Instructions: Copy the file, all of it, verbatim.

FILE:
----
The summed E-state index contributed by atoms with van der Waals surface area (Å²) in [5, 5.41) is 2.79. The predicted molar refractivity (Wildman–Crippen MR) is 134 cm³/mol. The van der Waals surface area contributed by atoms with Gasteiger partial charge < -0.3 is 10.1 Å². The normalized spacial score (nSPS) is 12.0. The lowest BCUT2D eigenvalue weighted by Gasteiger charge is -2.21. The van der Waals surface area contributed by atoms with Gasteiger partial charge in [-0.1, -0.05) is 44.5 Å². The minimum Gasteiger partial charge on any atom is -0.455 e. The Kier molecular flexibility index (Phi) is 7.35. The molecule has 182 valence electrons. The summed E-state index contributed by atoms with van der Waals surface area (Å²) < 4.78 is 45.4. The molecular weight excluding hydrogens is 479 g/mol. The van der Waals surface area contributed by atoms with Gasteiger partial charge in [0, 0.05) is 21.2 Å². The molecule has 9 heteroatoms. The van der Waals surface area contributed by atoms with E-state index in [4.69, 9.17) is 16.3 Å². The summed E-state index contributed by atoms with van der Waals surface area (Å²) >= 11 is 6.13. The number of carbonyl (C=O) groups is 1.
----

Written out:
The summed E-state index contributed by atoms with van der Waals surface area (Å²) in [5, 5.41) is 2.79. The predicted molar refractivity (Wildman–Crippen MR) is 134 cm³/mol. The van der Waals surface area contributed by atoms with Gasteiger partial charge < -0.3 is 10.1 Å². The normalized spacial score (nSPS) is 12.0. The lowest BCUT2D eigenvalue weighted by Gasteiger charge is -2.21. The van der Waals surface area contributed by atoms with Gasteiger partial charge in [-0.1, -0.05) is 44.5 Å². The minimum Gasteiger partial charge on any atom is -0.455 e. The Kier molecular flexibility index (Phi) is 7.35. The molecule has 182 valence electrons. The summed E-state index contributed by atoms with van der Waals surface area (Å²) < 4.78 is 45.4. The molecular weight excluding hydrogens is 479 g/mol. The van der Waals surface area contributed by atoms with Gasteiger partial charge in [0, 0.05) is 21.2 Å². The molecule has 9 heteroatoms. The van der Waals surface area contributed by atoms with E-state index in [4.69, 9.17) is 16.3 Å². The summed E-state index contributed by atoms with van der Waals surface area (Å²) >= 11 is 6.13. The number of carbonyl (C=O) groups is 1.